Feeding ethanol waste to cows
Perhaps the most persistent debate around corn ethanol involves its “net energy balance” — that is, whether it consumes more energy in production than it delivers as a fuel. Even the studies that credit the fuel with a robust energy balance, like this one from the USDA, acknowledge that it’s pretty much a wash unless you account for the "co-product" of the ethanol-making process.
The ethanol process consumes only the starch component of corn, leaving behind nearly a third of the input corn as a high-protein, high-fat substance called "distillers grains." According to ethanol boosters, this stuff makes a high-quality feed for confined animals. And indeed, as ethanol production has surged along with corn prices over the last year, CAFO operators are turning more and more to ethanol waste as feed, mainly for cows, but for poultry and hogs as well.
I’ve often wondered this: If whole corn is bad for cows — evidently corn-heavy diets ruin cows’ livers — might fragmented corn that’s been through an industrial process be even worse? Turns out the answer may be "yes."
Remember E. coli 0157, the deadly strain that poisoned several people last year who had been exposed to it through tainted spinach? Barely a week goes by these days without a massive recall of ground beef tainted with 0157. According to a new study by Kansas State University researchers, cows whose rations include distillers grains harbor E. coli 0157 at about twice the rate of cows who don’t.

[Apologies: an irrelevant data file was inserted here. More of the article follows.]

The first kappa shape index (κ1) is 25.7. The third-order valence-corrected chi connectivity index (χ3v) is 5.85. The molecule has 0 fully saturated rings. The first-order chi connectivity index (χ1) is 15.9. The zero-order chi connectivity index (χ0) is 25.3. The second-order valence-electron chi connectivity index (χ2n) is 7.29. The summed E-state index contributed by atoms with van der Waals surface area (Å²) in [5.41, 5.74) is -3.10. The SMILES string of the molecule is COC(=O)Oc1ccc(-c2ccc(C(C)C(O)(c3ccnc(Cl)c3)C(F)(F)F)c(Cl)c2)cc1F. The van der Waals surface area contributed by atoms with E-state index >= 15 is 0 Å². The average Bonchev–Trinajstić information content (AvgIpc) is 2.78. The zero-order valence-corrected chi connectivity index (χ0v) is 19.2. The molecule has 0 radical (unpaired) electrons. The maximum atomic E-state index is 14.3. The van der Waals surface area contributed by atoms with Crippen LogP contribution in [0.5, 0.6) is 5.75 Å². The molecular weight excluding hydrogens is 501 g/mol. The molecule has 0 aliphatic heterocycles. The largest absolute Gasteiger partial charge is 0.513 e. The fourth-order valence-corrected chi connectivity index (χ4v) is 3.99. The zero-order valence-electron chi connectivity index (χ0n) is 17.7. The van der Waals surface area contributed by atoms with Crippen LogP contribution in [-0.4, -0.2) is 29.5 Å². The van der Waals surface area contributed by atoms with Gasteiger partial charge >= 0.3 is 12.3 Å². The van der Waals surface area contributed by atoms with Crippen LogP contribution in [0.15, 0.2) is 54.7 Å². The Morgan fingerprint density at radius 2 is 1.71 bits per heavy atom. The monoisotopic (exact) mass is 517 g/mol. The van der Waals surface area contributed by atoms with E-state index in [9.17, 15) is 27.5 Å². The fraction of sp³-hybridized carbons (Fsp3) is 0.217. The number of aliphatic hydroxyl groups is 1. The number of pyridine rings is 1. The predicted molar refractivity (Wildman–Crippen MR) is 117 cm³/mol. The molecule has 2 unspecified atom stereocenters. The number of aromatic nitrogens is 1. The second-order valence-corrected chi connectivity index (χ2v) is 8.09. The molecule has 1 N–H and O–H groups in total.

Update [2007-12-4 16:36:43 by Tom Philpott]:USA Today just came out with a startling article on recalls of
E. coli-tainted meat. There have already been 54 recalls this year (one a week!), vs. 34 in 2006. And in those recalls, the USDA only managed to recover 44 percent of the tainted meat. Worse, of the five recalls that involved consumers getting sick, the agency got back just 20 percent of the meat. Hat tip to Bonnie of Ethicurean.
Correction: The USA Today piece refers to recalls of meat generally, not just for beef infected with E. coli 0157. There have been 20 E. coli 0157 cases this year, a significant rise over recent years.
Okay, back to distillers grains. The researchers haven’t figured out why distillers grains boost E. coli 0157 rates. As the press release puts it, it might be "something that changes in the animals’ hindgut as a result of feeding distiller’s grains, or maybe the byproduct provides a nutrient for the bacteria."
Recall that E. coli 0157 itself is a new phenomenon; it was virtually unknown before the 1970s, when livestock producers moved cows from a primarily grass-based diet to a corn-dominated one.
Evidently, corn-heavy diets change the pH of cows’ guts, resulting in a much more acidic intestinal environment. This effect not only destroys cows’ livers, but also allows ever more virulent strains of E. coli, such as 0157, to thrive.
For boosters of corn-based ethanol as a "green fuel," the whole co-product issue must be a troublesome one. The fuel’s only claim to a positive energy balance rests on use of distillers grains — and the only use we’ve found for it is for feedlot meat production: surely one of the ungreenest industries known to man.
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